(Click that MMM link for a fascinating story that will change your mind the next time you’re at LaGuardia International Airport…)

During #salesweek, we focused on the profession of selling, which, at its core, still relies on persuasion.

Since everything starts with “Why?” time spent understanding why we want to persuade someone is well spent.

It’s ok if the money is the motivator.

It’s ok if the goal in the motivator.

It’s really cool if belief and making a difference is the motivator, especially if it helps us make our goal and get paid.

It’s exceptional if solving a problem, together, is the motivator.  That tends to get both us and the client paid.

When we solve problems — our own and others’ — we move forward.  We help them move forward.  We make a difference.

If we’re simply expecting others to see things our way and live the way we want them to live…..that’s a problem.  Perhaps the first one we should solve.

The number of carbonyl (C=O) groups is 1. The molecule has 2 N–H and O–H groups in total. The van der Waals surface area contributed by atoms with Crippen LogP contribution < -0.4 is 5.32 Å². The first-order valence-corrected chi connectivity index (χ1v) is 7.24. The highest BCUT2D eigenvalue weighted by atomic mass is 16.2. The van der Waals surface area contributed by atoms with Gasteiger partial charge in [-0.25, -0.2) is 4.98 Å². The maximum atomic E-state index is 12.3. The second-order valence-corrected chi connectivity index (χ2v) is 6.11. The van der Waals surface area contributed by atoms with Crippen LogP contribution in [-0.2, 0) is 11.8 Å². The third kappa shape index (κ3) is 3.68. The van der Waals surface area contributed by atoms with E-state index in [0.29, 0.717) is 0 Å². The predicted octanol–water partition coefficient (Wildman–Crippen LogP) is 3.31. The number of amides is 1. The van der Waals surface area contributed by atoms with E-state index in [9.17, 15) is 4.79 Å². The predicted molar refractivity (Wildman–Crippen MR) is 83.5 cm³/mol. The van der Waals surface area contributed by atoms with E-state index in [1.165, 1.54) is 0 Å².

Selling — Preparation Before Persuasion

“It’s not being at the right place at the right time but rather about being prepared when the time arrives.”

–     Jeff Dunham (b. 1962), ventriloquist and comedian

Dunham, one of the funniest (though certainly not the most politically correct) comedians of my lifetime talks about multiple auditions before the time he made it on to Johnny Carson’s Tonight Show.  That was THE make or break moment for comedians for at least two decades, and Dunham’s repeated disappointment turned to wild success by being ready when the time arrived.  He was “invited to the couch,” which almost never happened, and when it did, it meant you had “made it.”

This was before Comedy Central, before Netflix, before YouTube.  Heck, if my data is correct, this was before 31% of you subscribers were born!